Q&A: Group Commerce Plans Hires, European Growth with $21M Funding
Years ago it might have seemed strange to see publishers and media companies getting into e-commerce, but New York-based Group Commerce is helping them do just that these days. Working with players such as The New York Times, Thrillist, and DailyCandy, Group Commerce offers content publishers a platform to bring in more cash with deals and other revenue channels. The company recently raised $21 million in a Series C funding round that included Jafco Ventures, Spark Capital Ventures, and others. Group Commerce, founded in 2010, has raised more than $40 million in total and plans to use the new funds for technology development, new hires, expansion in Europe, and to grow its domestic client base. In March, Group Commerce acquired British rival Dealised.
Jonty Kelt, CEO and co-founder of Group Commerce and previously a vice president with DoubleClick, spoke to Xconomy about the ways the media companies can monetize their assets, and how his company plans to grow.
Xconomy: How has the media landscape evolved over the last few years?
Jonty Kelt: Media companies and publishers have the assets to be successful in e-commerce. They have brands that people trust. They have great content, they have engaged audiences. So why only sell advertising around the content? Why not provide e-commerce offers to their audiences and generate a new revenue stream, which could be a lot bigger than their online advertising ultimately? That goes to the transition of media companies in a digital world.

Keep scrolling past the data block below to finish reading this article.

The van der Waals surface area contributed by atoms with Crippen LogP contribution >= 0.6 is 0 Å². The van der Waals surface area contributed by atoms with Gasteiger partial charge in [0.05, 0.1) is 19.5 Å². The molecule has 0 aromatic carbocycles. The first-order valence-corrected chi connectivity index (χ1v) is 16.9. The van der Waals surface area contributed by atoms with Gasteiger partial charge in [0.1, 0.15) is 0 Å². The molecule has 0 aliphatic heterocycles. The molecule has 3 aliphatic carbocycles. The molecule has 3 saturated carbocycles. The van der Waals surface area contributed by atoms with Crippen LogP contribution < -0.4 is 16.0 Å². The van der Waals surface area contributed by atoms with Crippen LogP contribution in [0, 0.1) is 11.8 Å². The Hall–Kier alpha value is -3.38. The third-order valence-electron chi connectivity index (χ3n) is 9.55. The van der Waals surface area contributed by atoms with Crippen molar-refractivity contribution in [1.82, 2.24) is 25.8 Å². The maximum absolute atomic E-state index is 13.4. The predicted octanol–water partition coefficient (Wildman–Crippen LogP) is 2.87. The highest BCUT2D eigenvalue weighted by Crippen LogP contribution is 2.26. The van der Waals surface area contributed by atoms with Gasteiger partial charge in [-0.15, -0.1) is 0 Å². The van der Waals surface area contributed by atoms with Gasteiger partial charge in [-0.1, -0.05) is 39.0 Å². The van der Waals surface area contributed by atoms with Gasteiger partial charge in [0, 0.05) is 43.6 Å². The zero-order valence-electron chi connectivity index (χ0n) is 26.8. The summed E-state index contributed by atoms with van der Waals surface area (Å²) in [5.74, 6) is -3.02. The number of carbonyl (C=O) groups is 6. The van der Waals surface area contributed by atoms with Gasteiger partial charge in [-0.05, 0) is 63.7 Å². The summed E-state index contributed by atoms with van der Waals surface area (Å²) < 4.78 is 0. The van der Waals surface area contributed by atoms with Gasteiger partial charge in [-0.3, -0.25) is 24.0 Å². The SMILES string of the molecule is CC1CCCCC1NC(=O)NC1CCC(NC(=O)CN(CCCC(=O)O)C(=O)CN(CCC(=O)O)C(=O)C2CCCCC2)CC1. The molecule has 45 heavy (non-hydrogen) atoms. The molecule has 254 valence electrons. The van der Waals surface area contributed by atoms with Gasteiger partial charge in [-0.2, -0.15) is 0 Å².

Who says they shouldn’t do e-commerce? Our view is they should. At our heart we’re a technology company—software-as-a-service, white label e-commerce technology. On top of that, we have a range of services and knowhow to help them enter this new world. A lot of them haven’t done e-commerce before. Things like merchandising strategy, sourcing of offers, customer service, and marketing are services we add to our technology. One of the things we’ve proven is media companies can be successful in e-commerce. A number of our customers are on very fast growth tracks and have meaningful businesses that they are investing behind. We have developed a playbook of what works, what doesn’t work. We have a way for media companies to generate a new revenue stream.
X: How will you use the latest funding?
JK: Our solution is pretty complex and requires a lot of human resources. We’ve got about 120 people in the company, a good chunk of whom are technology people here in the New York office. That requires capital. We raised about $18 million previously with Spark Capital, Carmel Ventures, Bob Pittman, and Lerer Ventures. We looked at the revenue ramp and we’ve grown 30 percent, month-on-month, in the last year. We decided to raise more money to do three things. The first is supporting the growth value of our U.S. customers, be it technology and services. Number two is investing in new product, sales, and other technology within the platform. Number three, we acquired [Dealised] in the UK and we wanted double down on that investment, beefing up our operations in Europe. The same conditions that exist there exist here.
In New York, we will add engineers, sales, and account management people. At the end of last year we had about 90 people in total in the company; we’ve added 30 people since the beginning of the year. In total by the end of this year we’ll be 175 to 180. In the New York office we’re pushing 90.
X: How did the Dealised acquisition enhance growth of your technology and customer base?
JK: It was a company that was ostensibly a competitor of ours. They hadn’t had a lot of investment to build out a meaningful technology platform. They had made a lot of progress in the UK, so we acquired them and they gave us immediate momentum and a team of ten people. We are looking to add fifteen to twenty people to that team before the end of the year and give us a solid UK-based foothold in the European market. We’re also looking at investing in Germany.